Depends on the employer. Some folks come back from the sickbed to find their job gone or downgraded. And independent contractors have it worse.

    ANYBODY FIND THAT EXCUSE GENERATOR YET? I have students too dumb to make up good stories–they need help!

  8. The only time I needed an excuse not to turn in my final was when my Grandmother died. However, instead of asking for an extension, I turned the paper in early and then asked if it was okay that I not be at the last class.

    But when I was in Jr. High, I had a really original excuse. I had to turn in a “bug-board” (a collection of dead bugs that I had collected with their scientific names inscribed next to them), and it was laying on the breakfast bar all ready for me to take to school the next day. Apparently carpenter ants love glue and I had used glue to attach the bugs to the board. I think you get the idea. The teacher looked at me like I was looney when I gave him my excuse but gave me an extra day to re-do the project. Of course I got a C because one day doesn’t make for a lot of bug catching, but I was just happy that he gave me the time to make a grade at all!

  9. I actually did have a student once whose dog ate her homework. She handed it in on time, tooth marks, dog slobber, and all. Her mother confirmed her story. I had met the dog in question, so I knew the tooth marks matched.

    In the interest of full disclosure, I did actually once tell a man (the one to whom I’m now married) that I couldn’t go out with him because I had to wash my hair.

  10. what bugs me is when students call in sick (when they’re scheduled to give a presentation or hand in a paper) in the MIDDLE of the class in question, when they know I won’t be in my office.

    I guess they think if I have to call them back, I’m less likely to say “no”

    and what slimedog said about out-of-cycle homeworks and papers is very true. It takes me less total time to grade, say, 20 homeworks, all at once than it would take me in total to grade those same 20 homeworks that dribble in over a period of three weeks. (I even tried explaining that to the students; nothing short of docking points for lateness gets homework in on time). I’m not talking about students who are genuinely sick or have other obligations (I have a student who is in the Reserves and had to go do training; he brought me a copy of his orders). What I object to are the people who are there but don’t get the work done. And many of them don’t even bother with an excuse! They just hand it in days late and expect I won’t mind.

    I strive to have grading back to students (even exams) the next class day. (And I have a good reputation among the students for giving fast feedback). I feel like I should be offered the same courtesy by the students, handing their homework and whatnot in on time.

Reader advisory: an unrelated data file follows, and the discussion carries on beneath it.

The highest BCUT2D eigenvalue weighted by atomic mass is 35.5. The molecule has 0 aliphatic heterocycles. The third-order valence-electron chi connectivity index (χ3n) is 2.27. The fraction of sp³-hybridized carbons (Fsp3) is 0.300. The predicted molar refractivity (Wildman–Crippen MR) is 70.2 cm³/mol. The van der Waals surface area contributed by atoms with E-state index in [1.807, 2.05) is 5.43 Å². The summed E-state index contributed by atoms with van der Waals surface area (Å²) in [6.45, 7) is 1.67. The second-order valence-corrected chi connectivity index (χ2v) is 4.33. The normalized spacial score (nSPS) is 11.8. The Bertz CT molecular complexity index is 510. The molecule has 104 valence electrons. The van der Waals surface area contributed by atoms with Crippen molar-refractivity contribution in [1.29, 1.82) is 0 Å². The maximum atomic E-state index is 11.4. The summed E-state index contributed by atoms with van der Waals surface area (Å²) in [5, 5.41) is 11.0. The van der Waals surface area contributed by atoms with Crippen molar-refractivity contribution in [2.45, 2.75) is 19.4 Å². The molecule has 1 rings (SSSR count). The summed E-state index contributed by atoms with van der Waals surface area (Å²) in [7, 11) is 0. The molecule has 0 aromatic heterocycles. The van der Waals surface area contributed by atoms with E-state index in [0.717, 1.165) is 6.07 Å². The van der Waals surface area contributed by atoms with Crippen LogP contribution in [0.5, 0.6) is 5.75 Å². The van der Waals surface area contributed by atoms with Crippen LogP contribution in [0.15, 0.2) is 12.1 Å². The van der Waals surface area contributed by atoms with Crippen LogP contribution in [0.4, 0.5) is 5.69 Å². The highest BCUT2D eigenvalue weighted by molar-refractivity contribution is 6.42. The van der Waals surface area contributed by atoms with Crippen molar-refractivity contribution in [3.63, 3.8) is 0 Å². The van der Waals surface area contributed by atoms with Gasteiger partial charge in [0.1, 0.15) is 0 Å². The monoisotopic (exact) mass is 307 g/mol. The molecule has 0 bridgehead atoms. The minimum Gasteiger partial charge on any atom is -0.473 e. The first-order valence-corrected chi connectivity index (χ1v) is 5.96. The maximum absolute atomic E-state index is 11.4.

11. JimInNOVA says:

    I had a class in college with a very simple policy on late papers. There was a paper due every week, it was to be inside the door of the professor’s office by 5 PM on Friday. He would wait until the 5th chime of the Old Main bell had died, then close his office doorand start grading. Anything not in his office received a 0, but still had to be turned in and complete to receive a grade other than F-NC (failing, not complete) for the course. Exceptions were made only for pre-arranged approved excuses, hospital stay as evidenced by a bill, or death in the family as evidenced by obituary. Two students tried to turn in late papers the first week, and found out that he was serious. After that, there were no late papers.

  12. Last semester I had a young man bring his laptop (his only computer) to class to show me that a computer virus wouldn’t let him access any programs. He then left class with my encouragement to take the laptop in to the IT people…and had the assignment on my desk before my office hours the next class day.

    This semester, I’ve given one student an extension on every paper (one or two days) because he had to fly home (fm Manhattan KS to San Fransisco–football scholarship) every weekend because his three year old son had cancer. With this last paper, he got it in late because he broke his leg, and they were pinning it on the day it was due. Talk about your really BAD luck. BTW, the young’un is passing…he really does good work.

    Sometimes, the excuses are valid. Trust but verify with the liason between your dept. and the athletics dept.

  13. Bob Diethrich says:

    Isn’t the most common excuse heard nowadays that

    “The DOS ate my homework!”

    Hello, is this thing on?

  14. When I was entertainment editor of my college newspaper, my rock music critics, who were brothers, turned in a review early but handwritten. They apologized for not typing it up, explaining that their father had just died and they had to get home for the funeral. I accepted the apology.

  15. I just did a Google search on “excuse generator” that turned up some 82,600 hits. This one at dozings.com has some promise. A search on “college excuse generator” produces about 14,800 hits. Bay Area readers might be amused to learn about this Muni Excuse Generator.Not all professors play along. I have a roundup of some tough late policies I turned up with a fairly cursory search.